Kataib Hizbullah: a model of ideological extremism and Iranian terrorism

By Faris al-Omran


A propaganda image circulating online shows elements of the Iraqi Kataib Hizbullah militia.

Kataib Hizbullah, through its perpetuation of violence inside Iraq and beyond, is a model of Iranian ideological extremism aimed at expanding Iran's "Axis of Resistance" throughout the region.

Iran's self-described "Axis of Resistance", a term that has been used over the years to refer to an alliance between Tehran and its affiliates -- which most recently include Kataib Hizbullah and Asaib Ahl al-Haq in Iraq, Hizbullah in Lebanon and the Houthis in Yemen -- is more akin to an "Axis of Terrorism", analysts said.

Such proxies are working on several fronts to impose the Islamic Republic's hegemony and expansionist policies in the region. In return, Tehran provides its "axis" partners with all the money, weapons and support they need.

Kataib Hizbullah, in particular, is the most dangerous of Iran's proxies in Iraq, analysts said, and acts aggressively to promote the doctrine of Wilayat al-Faqih (Guardianship of the Jurist), a reference to supreme leader Ali Khamenei.


Iraqi protesters gather in Tahrir Square, Baghdad, on November 9, 2019, to denounce worsening conditions in and growing Iranian influence on their country. [Faris al-Omran/Al-Mashareq]

Kataib Hizbullah was behind many of the attacks carried out with explosives-laden rockets and drones that hit military installations and civilian targets across the country, causing loss of life and property.

The latest attack took place on July 29, with a rocket hitting the upscale al-Mansour neighbourhood in the heart of Baghdad, damaging a house and vehicles parked on both sides of the road.

Lethal actions

"Kataib Hizbullah's weapons are killing the Iraqi people," said former Iraqi MP Mithal al-Alousi.

"This force that supports Iran's interests continues to commit crimes that brand it as a terrorist organisation," he said.

Kataib Hizbullah insists on defying the law and Iraqi authorities, he added, and on acting like a "gang whose loyalty is to foreign entities".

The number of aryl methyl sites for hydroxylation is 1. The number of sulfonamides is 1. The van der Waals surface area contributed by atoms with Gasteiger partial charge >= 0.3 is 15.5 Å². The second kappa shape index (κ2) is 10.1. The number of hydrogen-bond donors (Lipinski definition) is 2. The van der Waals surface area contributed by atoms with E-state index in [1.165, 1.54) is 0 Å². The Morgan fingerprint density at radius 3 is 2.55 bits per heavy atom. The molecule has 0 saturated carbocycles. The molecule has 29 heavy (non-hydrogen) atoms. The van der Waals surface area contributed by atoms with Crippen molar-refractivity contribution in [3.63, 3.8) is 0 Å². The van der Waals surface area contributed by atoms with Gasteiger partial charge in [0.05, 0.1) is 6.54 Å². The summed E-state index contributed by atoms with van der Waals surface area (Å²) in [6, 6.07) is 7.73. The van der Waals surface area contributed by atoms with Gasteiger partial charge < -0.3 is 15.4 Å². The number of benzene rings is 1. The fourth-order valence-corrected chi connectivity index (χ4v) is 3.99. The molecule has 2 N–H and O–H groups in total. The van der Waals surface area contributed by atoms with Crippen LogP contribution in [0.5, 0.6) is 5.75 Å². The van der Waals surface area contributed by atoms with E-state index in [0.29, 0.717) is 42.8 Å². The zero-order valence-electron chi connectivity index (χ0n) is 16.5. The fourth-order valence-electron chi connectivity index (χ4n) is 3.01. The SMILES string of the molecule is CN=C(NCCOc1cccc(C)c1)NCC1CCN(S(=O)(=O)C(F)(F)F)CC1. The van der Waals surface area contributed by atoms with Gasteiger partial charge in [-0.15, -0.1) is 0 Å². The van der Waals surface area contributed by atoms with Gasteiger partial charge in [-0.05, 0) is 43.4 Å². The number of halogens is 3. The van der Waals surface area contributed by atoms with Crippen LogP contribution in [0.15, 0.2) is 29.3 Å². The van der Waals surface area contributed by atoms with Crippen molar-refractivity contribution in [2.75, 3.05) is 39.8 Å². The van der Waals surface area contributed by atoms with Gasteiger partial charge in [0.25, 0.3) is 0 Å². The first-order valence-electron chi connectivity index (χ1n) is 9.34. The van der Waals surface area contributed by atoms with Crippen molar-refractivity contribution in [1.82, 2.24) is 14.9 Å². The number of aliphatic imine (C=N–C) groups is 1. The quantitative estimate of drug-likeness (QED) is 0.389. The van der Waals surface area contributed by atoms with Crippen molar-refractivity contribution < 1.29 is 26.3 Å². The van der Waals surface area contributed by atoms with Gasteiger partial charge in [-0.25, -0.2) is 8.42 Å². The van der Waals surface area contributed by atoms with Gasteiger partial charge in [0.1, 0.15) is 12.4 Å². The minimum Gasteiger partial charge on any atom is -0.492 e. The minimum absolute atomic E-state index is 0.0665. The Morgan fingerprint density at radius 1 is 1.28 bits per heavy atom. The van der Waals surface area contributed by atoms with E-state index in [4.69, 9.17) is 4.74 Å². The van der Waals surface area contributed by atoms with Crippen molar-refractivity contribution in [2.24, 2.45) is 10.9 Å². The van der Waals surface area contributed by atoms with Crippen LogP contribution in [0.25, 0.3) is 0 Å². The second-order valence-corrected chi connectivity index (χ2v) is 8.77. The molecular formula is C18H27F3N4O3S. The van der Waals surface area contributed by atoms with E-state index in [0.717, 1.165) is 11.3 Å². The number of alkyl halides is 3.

The truth about this group has been exposed to Iraqis, who see it as a totally undesirable entity and a threat to their country, said Al-Alousi.

It is an "Iranian creation" that is an extension of a savage ideology and behaviour whose aim is to crush the will of the people, erase their history and identity, and control their regimes, he added.

What Iran and its militias fear most, he said, is the popular protest movement that erupted in Iraq in October 2019.

"Iran's fear of free Iraqi voices and of their support for the sovereignty and independence of their country has repeatedly spurred it to order Kataib Hizbullah and other militias to carry out activities to disrupt security and blackmail the government."

Dozens of assassinations of Iraqi activists opposed to Iran have occurred over the past year, many of them blamed on Kataib Hizbullah or "smokescreen militias" affiliated with it.

On July 25, Iraqi authorities found the body of Ali Karim, a civil activist and the eldest son of Iraqi human rights activist Fatima al-Bahadly, near Basra.

Al-Bahadly has been the victim of incitement by media outlets affiliated with Iran-backed militias.

Countless terrorist acts

"The terrorism perpetrated by Kataib Hizbullah against Iraqis of all affiliations is evidence that it does not represent any single Iraqi," said political analyst Ahmed Shawki.

"It is only a model of the al-Wali al-Faqih doctrine and Iran's extremist ideology that is centred on destroying the countries around it and obliterating their foundations."

According to Shawki, Kataib Hizbullah is Tehran's most brutal arm, as evidenced by its "innumerable" actions against Iraqis, which have in turn triggered security, economic and service-related crises.

Its terrorism extends beyond Iraq, he added, noting the attack with an explosives-laden drone on the Saudi capital Riyadh earlier this year for which Alwiyat al-Waad al-Haq (Righteous Promise Brigades), a front for Kataib Hizbullah, claimed responsibility.

The group also threatened to attack the United Arab Emirates with drones.

International sanctions on Iran "are necessary to block the ambitions of the fascist Iranian regime and its subversive projects", Shawki stressed.

It is the most effective means of exerting pressure to prevent the growth of Iran's "claws" in the region, he said.

The Iraqi government, which has taken a tough stance against members of these groups, needs to do more by cutting off their sources of income and confiscating their weapons, Shawki said.

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A sponsor of terrorism; it's a terrorist country par excellence.